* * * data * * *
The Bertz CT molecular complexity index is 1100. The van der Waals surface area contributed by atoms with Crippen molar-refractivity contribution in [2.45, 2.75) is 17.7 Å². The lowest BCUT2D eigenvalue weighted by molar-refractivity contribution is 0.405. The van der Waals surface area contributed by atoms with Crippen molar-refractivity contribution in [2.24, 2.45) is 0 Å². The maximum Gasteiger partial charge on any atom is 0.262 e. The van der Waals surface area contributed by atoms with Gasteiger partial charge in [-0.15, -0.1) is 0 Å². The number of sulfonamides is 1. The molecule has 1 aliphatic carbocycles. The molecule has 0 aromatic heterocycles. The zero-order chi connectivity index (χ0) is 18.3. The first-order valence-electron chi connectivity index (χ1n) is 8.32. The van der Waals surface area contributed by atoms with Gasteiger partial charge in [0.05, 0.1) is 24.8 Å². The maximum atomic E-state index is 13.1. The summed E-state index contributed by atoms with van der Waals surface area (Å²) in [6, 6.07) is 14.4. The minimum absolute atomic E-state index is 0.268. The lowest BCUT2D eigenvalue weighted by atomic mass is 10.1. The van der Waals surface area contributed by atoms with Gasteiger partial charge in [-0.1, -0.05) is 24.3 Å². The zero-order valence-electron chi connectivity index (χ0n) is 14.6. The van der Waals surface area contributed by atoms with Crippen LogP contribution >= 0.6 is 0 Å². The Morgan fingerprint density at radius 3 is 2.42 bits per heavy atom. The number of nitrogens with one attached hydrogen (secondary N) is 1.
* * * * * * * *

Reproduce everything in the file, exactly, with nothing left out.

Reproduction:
The Bertz CT molecular complexity index is 1100. The van der Waals surface area contributed by atoms with Crippen molar-refractivity contribution in [2.45, 2.75) is 17.7 Å². The lowest BCUT2D eigenvalue weighted by molar-refractivity contribution is 0.405. The van der Waals surface area contributed by atoms with Crippen molar-refractivity contribution in [2.24, 2.45) is 0 Å². The maximum Gasteiger partial charge on any atom is 0.262 e. The van der Waals surface area contributed by atoms with Gasteiger partial charge in [-0.15, -0.1) is 0 Å². The number of sulfonamides is 1. The molecule has 1 aliphatic carbocycles. The molecule has 0 aromatic heterocycles. The zero-order chi connectivity index (χ0) is 18.3. The first-order valence-electron chi connectivity index (χ1n) is 8.32. The van der Waals surface area contributed by atoms with Gasteiger partial charge in [0.05, 0.1) is 24.8 Å². The maximum atomic E-state index is 13.1. The summed E-state index contributed by atoms with van der Waals surface area (Å²) in [6, 6.07) is 14.4. The minimum absolute atomic E-state index is 0.268. The lowest BCUT2D eigenvalue weighted by atomic mass is 10.1. The van der Waals surface area contributed by atoms with Gasteiger partial charge in [-0.1, -0.05) is 24.3 Å². The zero-order valence-electron chi connectivity index (χ0n) is 14.6. The van der Waals surface area contributed by atoms with Crippen LogP contribution >= 0.6 is 0 Å². The Morgan fingerprint density at radius 3 is 2.42 bits per heavy atom. The number of nitrogens with one attached hydrogen (secondary N) is 1.